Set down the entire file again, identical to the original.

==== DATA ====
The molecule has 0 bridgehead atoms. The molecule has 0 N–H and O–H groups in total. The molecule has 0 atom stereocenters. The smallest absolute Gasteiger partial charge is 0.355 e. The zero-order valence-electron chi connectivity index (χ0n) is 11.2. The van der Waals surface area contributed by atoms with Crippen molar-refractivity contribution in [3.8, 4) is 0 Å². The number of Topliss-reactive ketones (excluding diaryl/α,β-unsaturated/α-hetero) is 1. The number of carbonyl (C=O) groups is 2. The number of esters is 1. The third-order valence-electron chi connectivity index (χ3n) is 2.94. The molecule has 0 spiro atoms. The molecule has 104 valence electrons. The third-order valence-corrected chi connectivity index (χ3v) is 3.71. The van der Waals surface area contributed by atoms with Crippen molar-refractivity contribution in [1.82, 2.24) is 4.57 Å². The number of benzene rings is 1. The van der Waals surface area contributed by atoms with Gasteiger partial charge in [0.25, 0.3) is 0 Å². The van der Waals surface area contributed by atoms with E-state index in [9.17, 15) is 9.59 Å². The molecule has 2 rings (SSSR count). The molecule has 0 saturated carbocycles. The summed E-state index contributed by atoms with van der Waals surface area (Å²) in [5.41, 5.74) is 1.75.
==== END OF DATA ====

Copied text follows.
The molecule has 0 bridgehead atoms. The molecule has 0 N–H and O–H groups in total. The molecule has 0 atom stereocenters. The smallest absolute Gasteiger partial charge is 0.355 e. The zero-order valence-electron chi connectivity index (χ0n) is 11.2. The van der Waals surface area contributed by atoms with Crippen molar-refractivity contribution in [3.8, 4) is 0 Å². The number of Topliss-reactive ketones (excluding diaryl/α,β-unsaturated/α-hetero) is 1. The number of carbonyl (C=O) groups is 2. The number of esters is 1. The third-order valence-electron chi connectivity index (χ3n) is 2.94. The molecule has 0 spiro atoms. The molecule has 104 valence electrons. The third-order valence-corrected chi connectivity index (χ3v) is 3.71. The van der Waals surface area contributed by atoms with Crippen molar-refractivity contribution in [1.82, 2.24) is 4.57 Å². The number of benzene rings is 1. The van der Waals surface area contributed by atoms with Gasteiger partial charge in [0.25, 0.3) is 0 Å². The van der Waals surface area contributed by atoms with E-state index in [9.17, 15) is 9.59 Å². The molecule has 2 rings (SSSR count). The molecule has 0 saturated carbocycles. The summed E-state index contributed by atoms with van der Waals surface area (Å²) in [5.41, 5.74) is 1.75.